I have read the Seaforth novel and, as was to have been anticipated, with a feeling little short of terror! So much power of genius rushing so recklessly into unknown space! Geraldine, in particular, shows herself here a far more profound and daring speculator than even I had fancied her. I do not believe there is a woman alive at the present day, not even George Sand herself, that could have written some of the best passages in this book—or would have had the courage to write them if she had had the ability,—but they must not publish it, “decency forbids”! (as they write at the street corners)— I do not mean decency in the vulgar sense of the word—even in that sense they are not always decent!—but then their indecency looks so purely scientific, and so essential for the full development of the story that one cannot, at least I cannot get up a feeling of outraged modesty about it—nay I should feel as if I were the indecent person should I find anything to blush at in what they seem to have written just FOR FACTS SAKE without a consciousness of wrong—but there is an indecency or want of reserve (let us call it) in the spiritual department—and exposure of their whole minds naked as before the fall—without so much as a fig-leaf of conformity remaining—which no respectable public could stand—which even the freest spirits among us would call “coming it too strong”!— I wish a clear day would dawn for me that I might give them a full and faithful deliverance upon it—for it is a difficult task they have put on me to criticize such an extraordinary jumble of sense-and-nonsense, insight beyond the stars, and blindness before their own nose!9 One thing I feel no doubt about that this Geraldine will either ‘make a spoon or spoil a horn’10—she is far too clever to do nothing in her day and generation—

Darwin heard Mazzini telling me the other day I should “really wear a shawl in the house”—a fixed idea, he has got!— Darwin seemed quite indifferent whether I wore a shawl or even a shift, but the next time he came he brought me an immense gauze-looking shawl of white lambs wool!—so like him, was it not?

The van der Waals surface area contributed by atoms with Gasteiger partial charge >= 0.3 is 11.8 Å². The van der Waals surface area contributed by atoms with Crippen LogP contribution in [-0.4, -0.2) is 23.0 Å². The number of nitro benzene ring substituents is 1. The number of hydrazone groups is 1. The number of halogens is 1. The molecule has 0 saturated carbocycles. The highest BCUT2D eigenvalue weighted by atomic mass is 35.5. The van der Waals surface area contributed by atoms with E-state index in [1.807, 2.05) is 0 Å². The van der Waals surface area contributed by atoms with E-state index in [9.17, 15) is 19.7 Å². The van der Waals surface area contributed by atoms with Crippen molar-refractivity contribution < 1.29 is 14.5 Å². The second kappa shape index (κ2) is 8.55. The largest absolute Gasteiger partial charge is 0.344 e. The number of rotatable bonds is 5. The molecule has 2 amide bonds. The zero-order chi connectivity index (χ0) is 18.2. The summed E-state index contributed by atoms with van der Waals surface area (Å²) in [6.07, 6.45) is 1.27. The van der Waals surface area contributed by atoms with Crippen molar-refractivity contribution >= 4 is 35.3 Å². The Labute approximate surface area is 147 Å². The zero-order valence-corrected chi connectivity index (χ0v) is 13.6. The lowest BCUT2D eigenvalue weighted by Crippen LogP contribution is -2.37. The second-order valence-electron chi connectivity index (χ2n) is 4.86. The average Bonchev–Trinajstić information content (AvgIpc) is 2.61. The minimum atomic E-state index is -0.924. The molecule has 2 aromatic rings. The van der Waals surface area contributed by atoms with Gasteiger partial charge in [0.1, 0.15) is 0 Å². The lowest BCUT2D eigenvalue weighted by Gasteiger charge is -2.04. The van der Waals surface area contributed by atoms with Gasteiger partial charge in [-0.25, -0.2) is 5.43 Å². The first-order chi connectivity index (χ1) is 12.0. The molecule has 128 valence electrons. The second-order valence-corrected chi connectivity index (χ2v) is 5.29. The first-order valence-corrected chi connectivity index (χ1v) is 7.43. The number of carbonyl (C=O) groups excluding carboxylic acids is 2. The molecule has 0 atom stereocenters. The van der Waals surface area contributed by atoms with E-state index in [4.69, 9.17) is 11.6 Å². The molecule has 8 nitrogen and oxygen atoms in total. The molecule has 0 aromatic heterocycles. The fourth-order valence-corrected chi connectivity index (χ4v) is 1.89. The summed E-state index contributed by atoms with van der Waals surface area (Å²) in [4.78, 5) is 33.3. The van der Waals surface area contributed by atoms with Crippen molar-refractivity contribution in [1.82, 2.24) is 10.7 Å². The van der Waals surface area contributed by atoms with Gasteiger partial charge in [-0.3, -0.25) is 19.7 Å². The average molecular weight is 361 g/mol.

I have still no letter from Mrs Russel—“very absurd,” as John Carlyle says— If I do not hear in a few days I must write again—it looks at least as if Margaret were deliberating.11 Would she but decide to come I should consider it the best news in the world— Helen continues most meek and civil—but then she told me at the last outbreak that “she could keep her distance as well as any one if she chose—and she would take precious good care that I should have no fault to find with her for ever speaking up so long as she had still to be about my house”— “Do o o”—said I, “that is just what is required of you”—so the civility may be all part of the system—any how it is a greater relief, than I could have fancied it, to be delivered from her eternal clack— If it were not for thinking of the future I should find this silent civility extremely agreeable— I cannot say about her thinking—certainly her temper had become IN THE MORNINGS just what it used to be after drink—and Mrs Dunlop12 told me a servant of hers killed herself with drink—fairly died in her house—without her ever having suspected her—she took it always after they had all gone to bed— Still I hardly think the creature has relapsed— I never smell drink in the house or see any signs of it— Oh prose of life!— Oh poetry! bless thee my Babbie—